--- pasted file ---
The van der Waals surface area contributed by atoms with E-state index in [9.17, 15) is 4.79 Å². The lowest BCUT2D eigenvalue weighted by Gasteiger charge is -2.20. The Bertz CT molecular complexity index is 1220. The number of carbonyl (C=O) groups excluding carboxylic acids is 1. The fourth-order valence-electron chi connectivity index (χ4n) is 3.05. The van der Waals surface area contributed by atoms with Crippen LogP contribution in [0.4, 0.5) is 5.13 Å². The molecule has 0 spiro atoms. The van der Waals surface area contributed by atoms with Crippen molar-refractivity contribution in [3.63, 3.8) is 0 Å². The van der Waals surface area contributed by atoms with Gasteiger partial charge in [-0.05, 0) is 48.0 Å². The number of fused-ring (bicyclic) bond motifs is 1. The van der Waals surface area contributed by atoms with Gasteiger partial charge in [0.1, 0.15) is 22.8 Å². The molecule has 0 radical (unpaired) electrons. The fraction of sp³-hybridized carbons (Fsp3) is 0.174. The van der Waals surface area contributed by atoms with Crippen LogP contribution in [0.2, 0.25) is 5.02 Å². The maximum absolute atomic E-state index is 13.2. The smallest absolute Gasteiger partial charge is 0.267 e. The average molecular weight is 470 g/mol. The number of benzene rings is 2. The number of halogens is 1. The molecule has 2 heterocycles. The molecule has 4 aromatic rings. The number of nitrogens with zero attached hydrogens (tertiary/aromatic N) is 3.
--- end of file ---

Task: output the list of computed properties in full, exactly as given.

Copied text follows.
The van der Waals surface area contributed by atoms with E-state index in [9.17, 15) is 4.79 Å². The lowest BCUT2D eigenvalue weighted by Gasteiger charge is -2.20. The Bertz CT molecular complexity index is 1220. The number of carbonyl (C=O) groups excluding carboxylic acids is 1. The fourth-order valence-electron chi connectivity index (χ4n) is 3.05. The van der Waals surface area contributed by atoms with Crippen LogP contribution in [0.4, 0.5) is 5.13 Å². The molecule has 0 spiro atoms. The van der Waals surface area contributed by atoms with Crippen molar-refractivity contribution in [3.63, 3.8) is 0 Å². The van der Waals surface area contributed by atoms with Gasteiger partial charge in [-0.05, 0) is 48.0 Å². The number of fused-ring (bicyclic) bond motifs is 1. The van der Waals surface area contributed by atoms with Gasteiger partial charge in [0.1, 0.15) is 22.8 Å². The molecule has 0 radical (unpaired) electrons. The fraction of sp³-hybridized carbons (Fsp3) is 0.174. The van der Waals surface area contributed by atoms with Crippen LogP contribution in [0.2, 0.25) is 5.02 Å². The maximum absolute atomic E-state index is 13.2. The smallest absolute Gasteiger partial charge is 0.267 e. The average molecular weight is 470 g/mol. The number of benzene rings is 2. The number of halogens is 1. The molecule has 2 heterocycles. The molecule has 4 aromatic rings. The number of nitrogens with zero attached hydrogens (tertiary/aromatic N) is 3.